1907 marked the end of the Yi Dynasty and the beginning of the Japanese occupation which was to last until 1945. During this period all dimensions of Korean traditional cultural expression were prohibited. Much of the Korean culture was supplanted by the occupying forces, and the martial arts were no exception. Near the end of the occupation, the only widely known martial arts were Gum-Do (Kendo) and Yu-Do (Judo).

Kwan Jang Nim Hwang Kee, founder of Tang Soo Do, Moo Duk Kwan, was born November 9, 1914, and died in July, 2002. He began his study of the Tae Kyun at the age of 7. After High school, he studied Chinese Kung Fu under Master Yang in Manchuria, (specifically Seh Bop, the method of postures, Bo Bop, the method of steps, Ryun Bop, the method of conditioning, Dham Toi Sip E Ro and Tae Kuk Kwon - disciplines of form and its combat applications). He was later influenced by Okinawan Karate.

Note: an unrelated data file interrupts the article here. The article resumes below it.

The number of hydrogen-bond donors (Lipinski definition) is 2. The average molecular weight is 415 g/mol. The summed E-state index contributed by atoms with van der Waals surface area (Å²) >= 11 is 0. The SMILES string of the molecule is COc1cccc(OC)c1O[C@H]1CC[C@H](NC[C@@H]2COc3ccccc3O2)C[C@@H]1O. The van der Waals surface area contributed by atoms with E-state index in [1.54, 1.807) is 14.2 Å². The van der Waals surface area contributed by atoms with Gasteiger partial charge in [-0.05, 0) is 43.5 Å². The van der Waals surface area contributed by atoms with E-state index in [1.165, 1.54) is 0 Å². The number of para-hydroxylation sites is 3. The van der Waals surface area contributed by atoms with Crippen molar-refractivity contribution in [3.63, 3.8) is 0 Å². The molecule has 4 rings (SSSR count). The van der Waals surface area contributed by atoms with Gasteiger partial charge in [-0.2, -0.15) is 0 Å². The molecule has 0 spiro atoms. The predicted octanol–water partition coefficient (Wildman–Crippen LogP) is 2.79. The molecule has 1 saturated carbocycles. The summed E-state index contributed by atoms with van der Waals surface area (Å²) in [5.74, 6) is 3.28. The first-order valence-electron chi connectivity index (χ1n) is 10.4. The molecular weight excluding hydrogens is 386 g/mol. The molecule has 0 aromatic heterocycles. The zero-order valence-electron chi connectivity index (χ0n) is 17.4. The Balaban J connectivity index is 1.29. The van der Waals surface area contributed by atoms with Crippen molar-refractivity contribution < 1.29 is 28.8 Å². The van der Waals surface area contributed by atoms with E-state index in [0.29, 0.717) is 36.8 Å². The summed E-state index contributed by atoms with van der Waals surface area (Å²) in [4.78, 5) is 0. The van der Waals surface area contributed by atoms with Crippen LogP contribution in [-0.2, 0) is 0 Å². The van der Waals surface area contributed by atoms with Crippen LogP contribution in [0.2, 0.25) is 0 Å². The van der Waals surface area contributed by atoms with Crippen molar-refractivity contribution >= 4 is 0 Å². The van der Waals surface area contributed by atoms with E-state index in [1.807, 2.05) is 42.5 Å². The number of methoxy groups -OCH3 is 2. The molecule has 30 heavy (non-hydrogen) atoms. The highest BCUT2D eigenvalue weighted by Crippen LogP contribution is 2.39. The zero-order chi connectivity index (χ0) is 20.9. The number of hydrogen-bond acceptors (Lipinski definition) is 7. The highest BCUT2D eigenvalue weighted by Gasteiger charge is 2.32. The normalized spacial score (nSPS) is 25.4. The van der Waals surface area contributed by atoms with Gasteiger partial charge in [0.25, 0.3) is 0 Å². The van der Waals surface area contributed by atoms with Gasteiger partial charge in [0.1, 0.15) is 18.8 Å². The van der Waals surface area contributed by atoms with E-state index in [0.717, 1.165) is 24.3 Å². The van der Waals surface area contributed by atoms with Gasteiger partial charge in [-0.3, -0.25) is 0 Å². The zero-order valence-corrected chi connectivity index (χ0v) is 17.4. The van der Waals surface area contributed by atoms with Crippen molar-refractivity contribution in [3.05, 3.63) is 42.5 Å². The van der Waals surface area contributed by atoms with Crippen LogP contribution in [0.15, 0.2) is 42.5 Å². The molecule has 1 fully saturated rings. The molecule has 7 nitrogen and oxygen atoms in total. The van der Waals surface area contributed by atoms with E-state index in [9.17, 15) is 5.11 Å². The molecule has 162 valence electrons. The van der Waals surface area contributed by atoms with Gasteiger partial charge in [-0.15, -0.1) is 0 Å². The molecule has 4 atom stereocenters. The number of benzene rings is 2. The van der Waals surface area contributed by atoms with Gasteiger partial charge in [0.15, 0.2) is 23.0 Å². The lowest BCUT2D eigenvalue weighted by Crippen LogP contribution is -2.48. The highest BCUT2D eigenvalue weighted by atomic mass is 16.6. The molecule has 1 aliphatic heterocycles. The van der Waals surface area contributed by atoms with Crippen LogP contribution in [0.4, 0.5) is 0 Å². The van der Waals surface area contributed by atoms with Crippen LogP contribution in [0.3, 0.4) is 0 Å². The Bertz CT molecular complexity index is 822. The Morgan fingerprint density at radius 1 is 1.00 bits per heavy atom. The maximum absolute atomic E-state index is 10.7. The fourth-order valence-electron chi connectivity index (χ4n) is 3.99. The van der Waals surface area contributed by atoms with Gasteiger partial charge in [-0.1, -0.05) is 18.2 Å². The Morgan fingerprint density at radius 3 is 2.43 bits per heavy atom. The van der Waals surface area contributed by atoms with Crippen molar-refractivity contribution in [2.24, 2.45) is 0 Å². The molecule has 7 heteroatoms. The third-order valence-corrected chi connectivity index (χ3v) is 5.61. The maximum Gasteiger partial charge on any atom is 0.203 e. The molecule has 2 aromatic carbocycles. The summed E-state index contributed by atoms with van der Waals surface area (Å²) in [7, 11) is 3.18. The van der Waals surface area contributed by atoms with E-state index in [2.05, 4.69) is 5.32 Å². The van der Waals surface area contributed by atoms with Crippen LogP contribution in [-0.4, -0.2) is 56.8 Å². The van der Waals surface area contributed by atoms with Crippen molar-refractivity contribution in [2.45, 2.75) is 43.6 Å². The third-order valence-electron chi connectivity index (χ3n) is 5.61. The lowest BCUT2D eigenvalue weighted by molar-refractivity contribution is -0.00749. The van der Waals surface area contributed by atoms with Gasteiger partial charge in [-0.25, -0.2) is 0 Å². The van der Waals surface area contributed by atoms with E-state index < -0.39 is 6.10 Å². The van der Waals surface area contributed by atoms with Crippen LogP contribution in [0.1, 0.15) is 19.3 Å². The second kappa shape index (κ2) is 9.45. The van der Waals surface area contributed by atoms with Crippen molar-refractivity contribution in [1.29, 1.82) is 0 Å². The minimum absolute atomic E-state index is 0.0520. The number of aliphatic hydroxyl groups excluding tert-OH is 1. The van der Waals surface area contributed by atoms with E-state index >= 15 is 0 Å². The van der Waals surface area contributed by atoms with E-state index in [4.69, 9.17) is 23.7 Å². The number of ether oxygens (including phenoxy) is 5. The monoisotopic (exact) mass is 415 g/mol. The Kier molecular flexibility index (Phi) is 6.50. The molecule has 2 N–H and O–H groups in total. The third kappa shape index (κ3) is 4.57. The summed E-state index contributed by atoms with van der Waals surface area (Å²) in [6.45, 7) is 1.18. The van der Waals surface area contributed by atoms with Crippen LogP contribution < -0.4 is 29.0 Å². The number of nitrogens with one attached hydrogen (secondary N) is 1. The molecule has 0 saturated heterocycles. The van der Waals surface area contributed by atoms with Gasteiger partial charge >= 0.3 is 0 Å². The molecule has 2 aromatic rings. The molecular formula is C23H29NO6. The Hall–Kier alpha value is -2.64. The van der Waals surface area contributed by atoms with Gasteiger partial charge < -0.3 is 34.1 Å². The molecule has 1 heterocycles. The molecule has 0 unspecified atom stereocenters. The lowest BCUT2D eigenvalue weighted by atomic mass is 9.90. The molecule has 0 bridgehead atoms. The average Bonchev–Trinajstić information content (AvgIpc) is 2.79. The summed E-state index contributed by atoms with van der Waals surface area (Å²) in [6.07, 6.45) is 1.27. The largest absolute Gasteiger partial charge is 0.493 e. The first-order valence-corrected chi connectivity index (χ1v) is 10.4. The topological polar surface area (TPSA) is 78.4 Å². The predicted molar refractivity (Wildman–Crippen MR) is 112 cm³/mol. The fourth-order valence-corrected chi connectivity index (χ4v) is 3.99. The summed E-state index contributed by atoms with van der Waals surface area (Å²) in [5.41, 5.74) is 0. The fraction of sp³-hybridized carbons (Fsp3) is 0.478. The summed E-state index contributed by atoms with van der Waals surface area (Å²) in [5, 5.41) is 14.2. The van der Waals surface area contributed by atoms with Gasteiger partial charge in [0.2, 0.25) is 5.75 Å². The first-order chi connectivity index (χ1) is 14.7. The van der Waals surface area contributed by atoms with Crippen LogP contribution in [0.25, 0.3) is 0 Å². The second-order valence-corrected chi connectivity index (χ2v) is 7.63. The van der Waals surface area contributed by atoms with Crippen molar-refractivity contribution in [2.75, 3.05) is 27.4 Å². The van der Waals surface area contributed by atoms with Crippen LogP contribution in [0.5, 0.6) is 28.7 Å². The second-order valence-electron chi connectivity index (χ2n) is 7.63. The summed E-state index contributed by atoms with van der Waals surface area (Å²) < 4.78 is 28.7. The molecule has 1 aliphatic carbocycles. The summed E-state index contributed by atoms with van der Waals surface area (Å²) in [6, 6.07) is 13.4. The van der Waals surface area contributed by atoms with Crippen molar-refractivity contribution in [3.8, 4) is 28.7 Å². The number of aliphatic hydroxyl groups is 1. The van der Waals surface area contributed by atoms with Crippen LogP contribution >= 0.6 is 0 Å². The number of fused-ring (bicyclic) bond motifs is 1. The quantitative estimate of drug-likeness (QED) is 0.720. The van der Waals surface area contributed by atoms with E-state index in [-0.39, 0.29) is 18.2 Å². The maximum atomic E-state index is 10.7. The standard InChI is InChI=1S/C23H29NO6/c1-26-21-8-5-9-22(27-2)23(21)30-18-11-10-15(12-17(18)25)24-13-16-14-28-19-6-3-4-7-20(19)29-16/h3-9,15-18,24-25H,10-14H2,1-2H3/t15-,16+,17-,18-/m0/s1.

THE FOUNDING OF THE MOO DUK KWAN

At the end of the Japanese occupation, Kwan Jang Nim Hwang Kee was finally able to dedicate himself to teaching the martial arts, his lifelong dream. On November 9th, 1945, Kwan Jang Nim Hwang Kee established the Moo Duk Kwan Federation.

In the beginning, Kwan Jang Nim named his art “Hwa Soo Do”, art of the flower hand. He had meditated long and hard on this name, as there was no Korean historical documentation or any other visible evidence that would guide him into a proper name at the time. “Hwa Soo Do” referred to the celebration of flowering independence of the newly re-established state of Korea.